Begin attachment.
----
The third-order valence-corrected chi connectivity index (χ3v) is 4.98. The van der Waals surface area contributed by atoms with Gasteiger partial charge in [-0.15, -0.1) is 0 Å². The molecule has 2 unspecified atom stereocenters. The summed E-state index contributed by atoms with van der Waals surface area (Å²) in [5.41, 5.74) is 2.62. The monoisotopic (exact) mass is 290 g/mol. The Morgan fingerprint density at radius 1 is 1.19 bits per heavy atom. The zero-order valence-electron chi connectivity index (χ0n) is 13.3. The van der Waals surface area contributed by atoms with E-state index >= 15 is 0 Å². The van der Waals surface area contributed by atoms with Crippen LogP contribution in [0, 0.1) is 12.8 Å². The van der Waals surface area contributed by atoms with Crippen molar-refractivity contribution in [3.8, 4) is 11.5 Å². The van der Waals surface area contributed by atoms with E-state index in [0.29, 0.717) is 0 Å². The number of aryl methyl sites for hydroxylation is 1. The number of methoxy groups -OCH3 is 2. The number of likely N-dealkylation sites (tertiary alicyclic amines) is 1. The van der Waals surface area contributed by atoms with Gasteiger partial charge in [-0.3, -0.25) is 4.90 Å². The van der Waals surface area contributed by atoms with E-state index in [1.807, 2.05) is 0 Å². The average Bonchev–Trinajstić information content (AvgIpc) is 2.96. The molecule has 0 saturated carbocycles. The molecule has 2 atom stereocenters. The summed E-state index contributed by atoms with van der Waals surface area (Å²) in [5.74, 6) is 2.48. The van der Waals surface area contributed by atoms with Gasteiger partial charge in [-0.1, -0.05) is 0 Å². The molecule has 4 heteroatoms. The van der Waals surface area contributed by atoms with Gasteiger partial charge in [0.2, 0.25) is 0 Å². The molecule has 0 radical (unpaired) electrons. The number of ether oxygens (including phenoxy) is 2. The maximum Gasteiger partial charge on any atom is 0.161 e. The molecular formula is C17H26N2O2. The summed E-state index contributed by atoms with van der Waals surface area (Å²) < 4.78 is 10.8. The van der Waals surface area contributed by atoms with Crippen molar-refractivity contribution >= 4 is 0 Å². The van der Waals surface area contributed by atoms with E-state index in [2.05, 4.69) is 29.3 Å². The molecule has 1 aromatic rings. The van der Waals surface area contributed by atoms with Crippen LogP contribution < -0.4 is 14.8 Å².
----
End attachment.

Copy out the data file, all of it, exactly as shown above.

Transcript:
The third-order valence-corrected chi connectivity index (χ3v) is 4.98. The van der Waals surface area contributed by atoms with Gasteiger partial charge in [-0.15, -0.1) is 0 Å². The molecule has 2 unspecified atom stereocenters. The summed E-state index contributed by atoms with van der Waals surface area (Å²) in [5.41, 5.74) is 2.62. The monoisotopic (exact) mass is 290 g/mol. The Morgan fingerprint density at radius 1 is 1.19 bits per heavy atom. The zero-order valence-electron chi connectivity index (χ0n) is 13.3. The van der Waals surface area contributed by atoms with E-state index >= 15 is 0 Å². The van der Waals surface area contributed by atoms with Crippen LogP contribution in [0, 0.1) is 12.8 Å². The van der Waals surface area contributed by atoms with Crippen molar-refractivity contribution in [3.8, 4) is 11.5 Å². The van der Waals surface area contributed by atoms with E-state index in [0.29, 0.717) is 0 Å². The number of aryl methyl sites for hydroxylation is 1. The number of methoxy groups -OCH3 is 2. The number of likely N-dealkylation sites (tertiary alicyclic amines) is 1. The van der Waals surface area contributed by atoms with Gasteiger partial charge in [-0.3, -0.25) is 4.90 Å². The van der Waals surface area contributed by atoms with E-state index in [1.807, 2.05) is 0 Å². The average Bonchev–Trinajstić information content (AvgIpc) is 2.96. The molecule has 0 saturated carbocycles. The molecule has 2 atom stereocenters. The summed E-state index contributed by atoms with van der Waals surface area (Å²) in [5.74, 6) is 2.48. The van der Waals surface area contributed by atoms with Gasteiger partial charge in [-0.1, -0.05) is 0 Å². The molecule has 4 heteroatoms. The van der Waals surface area contributed by atoms with Gasteiger partial charge in [0.2, 0.25) is 0 Å². The molecule has 0 radical (unpaired) electrons. The number of ether oxygens (including phenoxy) is 2. The maximum Gasteiger partial charge on any atom is 0.161 e. The molecular formula is C17H26N2O2. The summed E-state index contributed by atoms with van der Waals surface area (Å²) < 4.78 is 10.8. The van der Waals surface area contributed by atoms with Crippen molar-refractivity contribution >= 4 is 0 Å². The van der Waals surface area contributed by atoms with E-state index in [2.05, 4.69) is 29.3 Å². The molecule has 1 aromatic rings. The van der Waals surface area contributed by atoms with Crippen LogP contribution < -0.4 is 14.8 Å².